Thai king signs decree approving first election since coup

Thai king signs decree approving first election since coup

BANGKOK: Thailand’s king has issued a royal decree endorsing the first general election since a 2014 coup, the palace said Wednesday (Jan 23), with the date of the long-delayed poll expected to be announced imminently.

The decree, published in the Royal Gazette, called for a general “election of members of parliament” and gives the kingdom’s Election Commission five days to announce when it will hold the much-anticipated poll.

The election will be the first since the military toppled the administration of Yingluck Shinawatra nearly five years ago, rewriting the constitution, muzzling dissent and appointing key military allies across the bureaucracy.

The decree means campaigning can officially start, although an array of new parties – including some aligned to the military, others to the still powerful Shinawatra clan – have already begun meetings and recruitment.

Analysts say the military is positioning itself for a return to government through its proxy party with leader Prayut Chan-O-Cha angling for a role as civilian leader after the election.

The army-linked Phalang Pracharat party led by members of the Cabinet held a recruiting drive in the traditional rural base of Yingluck and her brother Thaksin, who was toppled by an earlier coup in 2006.

Questions remain about whether Pheu Thai, the Shinawatras’ main party, still draws the loyalty of its vote banks in the poor, rural north and northeast without the star power of its brother-sister duo.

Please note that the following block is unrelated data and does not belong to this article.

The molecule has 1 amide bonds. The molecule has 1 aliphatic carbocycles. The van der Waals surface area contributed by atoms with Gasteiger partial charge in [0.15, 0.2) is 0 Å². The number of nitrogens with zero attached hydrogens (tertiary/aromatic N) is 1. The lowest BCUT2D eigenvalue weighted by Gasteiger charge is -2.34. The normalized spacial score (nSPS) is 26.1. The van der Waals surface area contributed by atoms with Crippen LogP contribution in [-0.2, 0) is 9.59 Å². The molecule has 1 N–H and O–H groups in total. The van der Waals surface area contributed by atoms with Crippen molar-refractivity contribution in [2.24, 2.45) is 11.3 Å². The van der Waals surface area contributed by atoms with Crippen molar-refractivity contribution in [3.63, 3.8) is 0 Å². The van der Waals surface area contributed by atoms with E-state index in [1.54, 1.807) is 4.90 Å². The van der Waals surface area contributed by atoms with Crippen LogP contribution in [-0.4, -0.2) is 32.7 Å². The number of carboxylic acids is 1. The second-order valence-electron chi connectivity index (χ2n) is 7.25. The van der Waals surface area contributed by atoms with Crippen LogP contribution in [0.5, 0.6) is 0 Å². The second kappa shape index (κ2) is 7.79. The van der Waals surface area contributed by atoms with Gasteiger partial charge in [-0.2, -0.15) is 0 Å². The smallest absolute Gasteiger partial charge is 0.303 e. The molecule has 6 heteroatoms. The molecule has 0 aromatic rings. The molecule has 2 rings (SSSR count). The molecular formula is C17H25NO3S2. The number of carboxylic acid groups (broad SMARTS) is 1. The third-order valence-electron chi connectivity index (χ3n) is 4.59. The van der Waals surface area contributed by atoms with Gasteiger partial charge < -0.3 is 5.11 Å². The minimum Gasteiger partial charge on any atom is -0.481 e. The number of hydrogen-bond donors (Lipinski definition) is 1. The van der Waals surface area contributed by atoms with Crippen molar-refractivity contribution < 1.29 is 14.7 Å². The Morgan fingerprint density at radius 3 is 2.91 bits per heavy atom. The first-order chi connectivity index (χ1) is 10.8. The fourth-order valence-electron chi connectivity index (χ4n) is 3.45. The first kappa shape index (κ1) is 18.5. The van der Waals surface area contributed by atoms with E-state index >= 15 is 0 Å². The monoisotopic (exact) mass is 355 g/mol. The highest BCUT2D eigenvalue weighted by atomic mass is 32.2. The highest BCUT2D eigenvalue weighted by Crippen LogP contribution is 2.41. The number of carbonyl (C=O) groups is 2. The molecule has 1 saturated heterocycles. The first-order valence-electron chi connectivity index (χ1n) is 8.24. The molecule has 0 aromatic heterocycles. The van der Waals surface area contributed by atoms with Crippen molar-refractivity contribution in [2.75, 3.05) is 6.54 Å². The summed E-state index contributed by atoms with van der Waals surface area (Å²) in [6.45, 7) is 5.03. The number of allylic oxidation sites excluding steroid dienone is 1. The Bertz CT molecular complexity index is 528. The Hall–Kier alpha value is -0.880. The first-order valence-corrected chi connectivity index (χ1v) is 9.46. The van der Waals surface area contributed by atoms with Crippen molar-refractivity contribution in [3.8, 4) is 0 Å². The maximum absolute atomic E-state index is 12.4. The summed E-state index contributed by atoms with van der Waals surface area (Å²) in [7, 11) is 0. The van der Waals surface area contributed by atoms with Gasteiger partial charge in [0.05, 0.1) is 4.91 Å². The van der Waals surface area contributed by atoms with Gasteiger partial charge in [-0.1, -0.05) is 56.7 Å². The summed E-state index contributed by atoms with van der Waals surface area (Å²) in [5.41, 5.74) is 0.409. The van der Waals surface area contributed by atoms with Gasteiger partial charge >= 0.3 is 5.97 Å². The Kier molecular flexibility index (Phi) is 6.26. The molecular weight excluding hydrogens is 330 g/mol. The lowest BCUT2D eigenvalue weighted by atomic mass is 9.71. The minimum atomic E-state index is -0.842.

Both remain in self-exile to avoid convictions they say are politically motivated.

The uncertainty over the election date prompted small demonstrations in Bangkok this month, but analysts do not expect an immediate return to the violent, paralysing street protests that defined Thailand’s politics since the fall of Thaksin.

The election is expected to be held before the coronation of Thailand’s king in early May.

Malaysian palm oil price hits over 4-month high on bullish price forecasts

Malaysian palm oil price hits over 4-month high on bullish price forecasts

KUALA LUMPUR: Malaysian palm oil futures extended gains to a more than four-month high on Tuesday evening, supported by bullish price forecasts at an industry conference over the weekend and strength in U.S. soyoil.

The benchmark palm oil contract for April delivery on the Bursa Malaysia Derivatives Exchange rose as much as 1.9 percent to 2,269 ringgit ($549.39) a tonne, its strongest since Sept. 7.

“Palm is up on support from Friday’s gains in rival oilseed and bullish price outlook by leading market analysts at the Pakistan Edible Oils Conference,” said a Kuala Lumpur – based futures trader. Malaysian and U.S markets were closed on Monday for holidays.

Leading analysts forecast at the conference that palm prices would rise in the coming months as production and stocks fall in line with a seasonal trend.

Prices of vegetable oils, including palm oil, are set to rise by $50 -$100 per tone by June, according to analyst James Fry, while Dorab Mistry forecast benchmark prices to rise to 2,400 ringgit a tone by end- March.

Indonesian palm oil prices are also forecast to rise to as high as $600 a tone amid rising demand from the food and energy sector, slowing production growth and declining global stockpiles, said analyst Thomas Mielke.

Rising demand could also reduce stockpiles and support prices. Malaysian palm oil shipments during Jan.1- 20 rose  11.8-12.9 percent from a month earlier, according to cargo surveyors Intertek Testing Services and AmSpec Agri Malaysia.

In related oils, the Chicago March soybean oil contract rose 0.8 percent on Friday, and was last up 0.5 percent on Tuesday.

Palm oil prices are impacted by movements in soyoil rates, as they complete for a share in the global vegetable oil market.

Meanwhile, the May soybean oil contract on the Dalian Commodity Exchange was up 0.8 percent and the Dalian January palm oil contract gained 0.2 percent.